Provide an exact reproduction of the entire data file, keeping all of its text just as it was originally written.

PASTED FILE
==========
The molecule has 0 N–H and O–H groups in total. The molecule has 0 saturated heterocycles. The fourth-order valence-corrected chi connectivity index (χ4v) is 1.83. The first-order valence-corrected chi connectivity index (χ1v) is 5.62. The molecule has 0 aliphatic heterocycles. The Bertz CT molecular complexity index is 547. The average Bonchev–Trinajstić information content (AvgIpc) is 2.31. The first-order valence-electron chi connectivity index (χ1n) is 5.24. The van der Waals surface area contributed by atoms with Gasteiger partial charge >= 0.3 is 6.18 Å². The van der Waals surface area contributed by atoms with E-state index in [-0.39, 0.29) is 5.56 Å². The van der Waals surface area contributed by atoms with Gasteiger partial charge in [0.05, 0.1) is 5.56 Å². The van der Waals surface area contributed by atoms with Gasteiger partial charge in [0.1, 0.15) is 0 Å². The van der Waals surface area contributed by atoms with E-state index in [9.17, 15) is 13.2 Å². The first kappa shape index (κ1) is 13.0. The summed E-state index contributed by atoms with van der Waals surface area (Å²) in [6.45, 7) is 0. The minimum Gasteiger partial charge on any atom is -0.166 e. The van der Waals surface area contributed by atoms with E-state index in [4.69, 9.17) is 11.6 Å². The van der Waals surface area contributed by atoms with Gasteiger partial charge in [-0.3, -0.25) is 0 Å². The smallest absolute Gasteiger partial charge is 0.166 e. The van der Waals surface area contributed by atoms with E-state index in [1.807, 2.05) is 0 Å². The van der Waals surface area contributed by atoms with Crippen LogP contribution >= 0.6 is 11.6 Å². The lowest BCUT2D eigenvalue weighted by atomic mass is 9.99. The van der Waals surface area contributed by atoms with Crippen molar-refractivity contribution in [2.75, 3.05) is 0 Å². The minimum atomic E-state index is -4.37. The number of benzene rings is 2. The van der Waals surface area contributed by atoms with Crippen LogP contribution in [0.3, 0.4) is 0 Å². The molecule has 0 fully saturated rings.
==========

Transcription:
The molecule has 0 N–H and O–H groups in total. The molecule has 0 saturated heterocycles. The fourth-order valence-corrected chi connectivity index (χ4v) is 1.83. The first-order valence-corrected chi connectivity index (χ1v) is 5.62. The molecule has 0 aliphatic heterocycles. The Bertz CT molecular complexity index is 547. The average Bonchev–Trinajstić information content (AvgIpc) is 2.31. The first-order valence-electron chi connectivity index (χ1n) is 5.24. The van der Waals surface area contributed by atoms with Gasteiger partial charge >= 0.3 is 6.18 Å². The van der Waals surface area contributed by atoms with E-state index in [-0.39, 0.29) is 5.56 Å². The van der Waals surface area contributed by atoms with Gasteiger partial charge in [0.05, 0.1) is 5.56 Å². The van der Waals surface area contributed by atoms with Gasteiger partial charge in [0.1, 0.15) is 0 Å². The van der Waals surface area contributed by atoms with E-state index in [9.17, 15) is 13.2 Å². The first kappa shape index (κ1) is 13.0. The summed E-state index contributed by atoms with van der Waals surface area (Å²) in [6.45, 7) is 0. The minimum Gasteiger partial charge on any atom is -0.166 e. The van der Waals surface area contributed by atoms with E-state index in [4.69, 9.17) is 11.6 Å². The van der Waals surface area contributed by atoms with Gasteiger partial charge in [-0.3, -0.25) is 0 Å². The smallest absolute Gasteiger partial charge is 0.166 e. The van der Waals surface area contributed by atoms with E-state index in [1.807, 2.05) is 0 Å². The van der Waals surface area contributed by atoms with Crippen LogP contribution >= 0.6 is 11.6 Å². The lowest BCUT2D eigenvalue weighted by atomic mass is 9.99. The van der Waals surface area contributed by atoms with Crippen molar-refractivity contribution in [2.75, 3.05) is 0 Å². The minimum atomic E-state index is -4.37. The number of benzene rings is 2. The van der Waals surface area contributed by atoms with Crippen LogP contribution in [0.3, 0.4) is 0 Å². The molecule has 0 fully saturated rings.